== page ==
Featured Articles

Volume 4 | No. 4 | April 2015

Clic4 sensitizes β-cells to apoptosis

Patel and colleagues show that Clic4 sensitizes beta cells to cytokines- or palmitic acid-induced apoptosis. Reducing Clic4 expression increases beta cell survival. Targeting Clic4 expression or its interaction with specific protein partners may provide a new way to prevent b eta cell apoptosis in the context of diabetes mellitus



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GLP-1 receptor signaling in pancreatic β-cells

Rajan and colleagues demonstrate that chronically elevated glucose acts via PKA to reduce GLP-1R signalling through a SUMO-1-dependent mechanism. Alteration of receptor levels is a likely mechanism for the reduced efficacy of incretin therapies in type 2 diabetes.



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LKB1 and AMPKα1 are required for the normal regulation of glucagon secretion

Sun and colleagues show that LKB1 signalling, at least partly mediated via AMPKα1, is essential for the normal stimulation of glucagon secretion at low glucose levels. Moreover, they show that LKB1 plays a limited if any role in the control of alpha cell size or total alpha cell mass.



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FTO is necessary for the induction of leptin resistance by high-fat feeding

Tung and colleagues report that mice deficient in FTO significantly increase their fat mass in response to HFD and remain sensitive to leptin. They show that genes encoding components of the NFкB signalling pathway are down-regulated in FTO-deficient mice following a HFD. TRIP4, a transcriptional coactivator of NFкB, is identified as a binding partner of FTO.



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TRAP-seq defines markers for novel populations of LepRb neurons

By elucidating the transcriptome of brainstem and hypothalamic LepRb neurons, the TRAP-seq analysis performed by Allison and colleagues reveals markers for numerous subpopulations of LepRb neurons and genes likely to contribute importantly to central leptin action.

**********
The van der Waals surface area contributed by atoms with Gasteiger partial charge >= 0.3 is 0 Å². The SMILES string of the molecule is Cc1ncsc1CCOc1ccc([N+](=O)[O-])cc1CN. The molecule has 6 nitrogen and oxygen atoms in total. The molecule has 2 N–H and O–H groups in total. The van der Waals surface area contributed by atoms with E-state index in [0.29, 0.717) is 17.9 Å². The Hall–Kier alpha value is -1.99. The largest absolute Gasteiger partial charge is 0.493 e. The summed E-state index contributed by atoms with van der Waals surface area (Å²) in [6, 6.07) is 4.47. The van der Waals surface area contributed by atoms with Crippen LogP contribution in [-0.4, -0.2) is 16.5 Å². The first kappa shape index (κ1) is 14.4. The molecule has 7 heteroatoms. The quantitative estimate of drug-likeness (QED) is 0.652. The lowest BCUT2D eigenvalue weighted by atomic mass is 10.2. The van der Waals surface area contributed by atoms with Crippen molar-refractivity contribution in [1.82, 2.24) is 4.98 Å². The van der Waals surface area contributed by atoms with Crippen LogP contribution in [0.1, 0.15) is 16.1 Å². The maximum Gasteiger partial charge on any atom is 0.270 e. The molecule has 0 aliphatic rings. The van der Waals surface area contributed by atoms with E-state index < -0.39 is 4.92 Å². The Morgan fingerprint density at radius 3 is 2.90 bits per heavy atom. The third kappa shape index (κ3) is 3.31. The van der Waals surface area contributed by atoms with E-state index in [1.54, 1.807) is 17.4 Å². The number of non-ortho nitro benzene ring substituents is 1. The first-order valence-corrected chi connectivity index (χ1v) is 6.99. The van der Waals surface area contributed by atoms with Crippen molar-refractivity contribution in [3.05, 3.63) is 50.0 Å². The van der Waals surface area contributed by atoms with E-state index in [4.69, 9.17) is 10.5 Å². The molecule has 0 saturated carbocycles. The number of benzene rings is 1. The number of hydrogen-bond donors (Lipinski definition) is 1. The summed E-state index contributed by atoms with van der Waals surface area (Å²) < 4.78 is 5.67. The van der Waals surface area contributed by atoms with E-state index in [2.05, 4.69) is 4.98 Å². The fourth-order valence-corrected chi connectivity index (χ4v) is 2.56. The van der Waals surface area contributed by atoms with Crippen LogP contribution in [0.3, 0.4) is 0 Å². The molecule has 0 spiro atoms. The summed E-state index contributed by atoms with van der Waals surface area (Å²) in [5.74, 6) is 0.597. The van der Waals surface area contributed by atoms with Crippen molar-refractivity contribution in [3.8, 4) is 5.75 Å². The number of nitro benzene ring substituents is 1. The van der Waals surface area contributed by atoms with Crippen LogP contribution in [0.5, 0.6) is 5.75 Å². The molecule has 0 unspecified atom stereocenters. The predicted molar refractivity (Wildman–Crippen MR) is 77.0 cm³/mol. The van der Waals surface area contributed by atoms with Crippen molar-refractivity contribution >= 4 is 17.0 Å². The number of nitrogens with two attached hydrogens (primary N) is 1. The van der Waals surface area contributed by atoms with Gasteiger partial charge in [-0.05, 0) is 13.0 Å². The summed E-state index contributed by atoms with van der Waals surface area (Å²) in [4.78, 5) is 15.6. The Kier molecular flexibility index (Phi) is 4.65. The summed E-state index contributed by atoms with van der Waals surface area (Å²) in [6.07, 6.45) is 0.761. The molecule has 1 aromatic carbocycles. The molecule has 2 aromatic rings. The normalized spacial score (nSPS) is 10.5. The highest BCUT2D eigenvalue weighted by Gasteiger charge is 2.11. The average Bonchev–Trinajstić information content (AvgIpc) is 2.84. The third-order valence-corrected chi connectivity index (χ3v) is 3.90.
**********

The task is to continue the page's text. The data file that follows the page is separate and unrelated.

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Therapeutic effects of adropin on glucose tolerance and substrate utilization

The study of Gao and colleagues provides a molecular basis for the improvements in glucose homeostasis that are observed with adropin treatment. The data suggest that skeletal muscle is a major organ target in mediating these effects. Adropin may be a promising drug target in developing treatments against diet-induced dysregulation of glucose homeostasis and insulin resistance.



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Enhanced insulin signaling in density-enhanced phosphatase-1 (DEP-1) knockout mice

Krüger and colleagues report that a conventional knockout of DEP-1 results in an improved metabolic phenotype in mice, characterized in particular by enhanced insulin sensitivity and insulin signaling. Knockdown of DEP-1 in skeletal muscle cells leads to an increased insulin-induced glucose uptake. The findings support the notion of DEP-1 as a novel negative regulator of insulin signaling.



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Angiotensin type 1a receptors facilitate leptin-induced weight loss through brown adipose tissue thermogenesis

Young and colleagues show that the subfornical organ, a tiny forebrain structure dense with AT1aR, and recently implicated as an integrative metabolic center, plays a previously unrecognized role in the control of body weight. They demonstrate an interaction between SFO-AT1aR and CNS leptin in the regulation of brown adipose tissue thermogenic metabolism and body weight.



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The expression of dominant negative TCF7L2 causes impaired glucose homeostasis

Shao and colleagues demonstrate that TCF7L2DN expression in Ins-1 cells attenuates cell growth, glucose stimulated insulin secretion (GSIS), and β-cell specific gene expression. Its expression during embryonic development significantly impairs the generation of Pdx-1 and Nkx6.1 positive islet cells, β-cell gene expression, and the function of pancreatic islets in response to GLP-1.



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The LXR inverse agonist SR9238 suppresses fibrosis in a model of non-alcoholic steatohepatitis

Griffett and colleagues show that the LXR inverse agonist SR9238 displays efficacy in reduction of hepatic pathology in a mouse model of diet induced NASH. SR9238 is effective in reducing hepatic steatosis and inflammation and reduces hepatic fibrosis. LXR inverse agonists, such as SR9238, may offer novel therapies to treat NASH.



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The 60 Second Metabolist
In this section authors briefly report on their work recently published in Molecular Metabolism.

Watch the most recent interview by clicking the video still. The link "referring article" directs you to this author's publication.



Flaminia Fanelli
University of Bologna, Italy
Referring article

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